Letβs clear a little more space before continuing. Now, we need to know how to integrate sin cubed π with respect to π. When integrating any trigonometric function raised to a high power, remember your trigonometric identities. Since sin squared π is identically equal to one minus cos squared π, we can rewrite this integral as sin π times one minus cos squared π dπ. Expanding these parentheses, we get sin π minus sin π cos squared π. Integrating sin π will be easy. And for the second term, notice that negative sin π is the derivative of cos π.

So by recognition and using the chain rule, we can see that this term is actually the derivative of one-third cos cubed π. So this gives the integral of sin cubed π dπ equal to negative cos π plus one-third cos cubed π plus πΆ. So clearing some space and integrating with respect to π, we get πΌ equals two ππ times the integral between zero and π of negative cos π plus one-third cos cubed π evaluated between zero and π times π to the fourth dπ.

These trigonometric functions will simplify greatly because we are evaluating at zero and π. Evaluating, we get one minus one-third minus negative one plus one-third. Simplifying this and taking the constant outside the integration, we get eight-thirds ππ times the integral between zero and π of π to the fourth dπ. And finally, integrating with respect to π gives us one-fifth π to the fifth.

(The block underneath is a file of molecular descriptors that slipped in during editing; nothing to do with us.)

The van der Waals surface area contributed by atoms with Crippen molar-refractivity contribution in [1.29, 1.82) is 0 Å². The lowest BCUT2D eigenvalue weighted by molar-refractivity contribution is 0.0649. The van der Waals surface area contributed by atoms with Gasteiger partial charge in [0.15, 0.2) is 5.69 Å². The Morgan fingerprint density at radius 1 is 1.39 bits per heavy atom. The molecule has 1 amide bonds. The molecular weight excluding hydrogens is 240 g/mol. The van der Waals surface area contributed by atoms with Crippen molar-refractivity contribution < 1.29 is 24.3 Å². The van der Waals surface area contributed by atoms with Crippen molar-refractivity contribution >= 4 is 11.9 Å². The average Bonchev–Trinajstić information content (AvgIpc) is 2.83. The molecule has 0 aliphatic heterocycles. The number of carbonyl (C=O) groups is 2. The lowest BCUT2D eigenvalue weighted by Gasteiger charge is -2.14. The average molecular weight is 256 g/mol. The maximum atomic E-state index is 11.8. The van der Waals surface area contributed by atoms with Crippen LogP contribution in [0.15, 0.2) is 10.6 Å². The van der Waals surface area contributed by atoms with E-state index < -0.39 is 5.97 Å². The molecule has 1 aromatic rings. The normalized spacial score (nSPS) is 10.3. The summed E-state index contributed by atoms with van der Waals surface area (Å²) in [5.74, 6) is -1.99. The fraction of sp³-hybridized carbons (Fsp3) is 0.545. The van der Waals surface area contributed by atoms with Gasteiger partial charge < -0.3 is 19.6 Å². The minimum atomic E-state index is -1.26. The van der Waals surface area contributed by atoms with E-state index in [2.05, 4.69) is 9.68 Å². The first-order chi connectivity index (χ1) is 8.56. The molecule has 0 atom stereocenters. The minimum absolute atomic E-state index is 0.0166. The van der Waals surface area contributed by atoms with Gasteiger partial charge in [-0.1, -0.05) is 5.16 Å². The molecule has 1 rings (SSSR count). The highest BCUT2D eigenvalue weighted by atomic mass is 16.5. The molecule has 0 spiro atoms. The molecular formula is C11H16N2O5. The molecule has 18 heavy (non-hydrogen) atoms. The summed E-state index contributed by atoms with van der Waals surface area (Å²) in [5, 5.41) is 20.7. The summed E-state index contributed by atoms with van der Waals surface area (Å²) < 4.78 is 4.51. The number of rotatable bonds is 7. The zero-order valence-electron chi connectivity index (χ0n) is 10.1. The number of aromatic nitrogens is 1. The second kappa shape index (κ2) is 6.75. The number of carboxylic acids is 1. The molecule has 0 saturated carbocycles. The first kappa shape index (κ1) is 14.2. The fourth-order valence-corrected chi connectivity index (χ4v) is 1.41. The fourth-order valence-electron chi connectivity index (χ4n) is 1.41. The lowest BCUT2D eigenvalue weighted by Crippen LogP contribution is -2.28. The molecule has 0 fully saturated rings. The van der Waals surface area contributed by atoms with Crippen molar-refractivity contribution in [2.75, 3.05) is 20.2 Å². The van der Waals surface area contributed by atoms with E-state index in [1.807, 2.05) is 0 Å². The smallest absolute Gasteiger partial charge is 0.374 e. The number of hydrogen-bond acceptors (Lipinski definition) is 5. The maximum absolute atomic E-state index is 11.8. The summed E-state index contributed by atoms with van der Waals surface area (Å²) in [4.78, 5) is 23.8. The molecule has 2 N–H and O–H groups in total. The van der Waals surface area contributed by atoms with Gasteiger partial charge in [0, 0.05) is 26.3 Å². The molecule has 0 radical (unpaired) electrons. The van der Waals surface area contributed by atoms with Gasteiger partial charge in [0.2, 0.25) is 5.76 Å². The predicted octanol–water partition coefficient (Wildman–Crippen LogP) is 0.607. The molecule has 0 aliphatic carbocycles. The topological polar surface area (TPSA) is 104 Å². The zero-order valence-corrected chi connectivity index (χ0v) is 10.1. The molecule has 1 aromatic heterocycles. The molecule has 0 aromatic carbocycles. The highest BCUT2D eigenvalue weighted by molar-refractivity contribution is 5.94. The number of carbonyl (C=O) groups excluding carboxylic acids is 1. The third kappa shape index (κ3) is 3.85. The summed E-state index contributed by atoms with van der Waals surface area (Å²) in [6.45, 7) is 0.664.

Letβs clear some more space. And evaluating the integral gives us eight-thirds ππ times one-fifth π to the fifth, which further simplifies to eight over 15 times πππ to the fifth. We now need to substitute in an expression for π in terms of π and π. Again, since the sphere is uniform, π is just equal to the mass of the sphere π divided by its volume π£. The volume for the sphere is given by the standard formula for a spherical volume: four-thirds times π times π cubed. So this simplifies to π equals three π over four ππ cubed.

Substituting this into our equation for πΌ gives us eight over 15 times π times three π over four ππ cubed times π to the fifth. Clearing some space, and we will now denote πΌ as πΌ naught, the moment of inertia about the principal axis, equal to two ππ squared over five, which is indeed the standard formula for the moment of inertia of uniform solid sphere about its principal axis. Now itβs just a simple matter of using the parallel axis theorem.

So the moment of inertia about the given axis πΌ is equal to two ππ squared over five plus the product of the sphereβs mass π and its distance from the principal axis squared, which is root two π over two all squared. Expanding the parentheses and simplifying gives us two ππ squared over five plus ππ squared over two. And finally, placing over a common denominator gives us πΌ equals nine ππ squared over 10. Comparing this with our choice of answers, the answer is therefore (a) nine ππ squared over 10.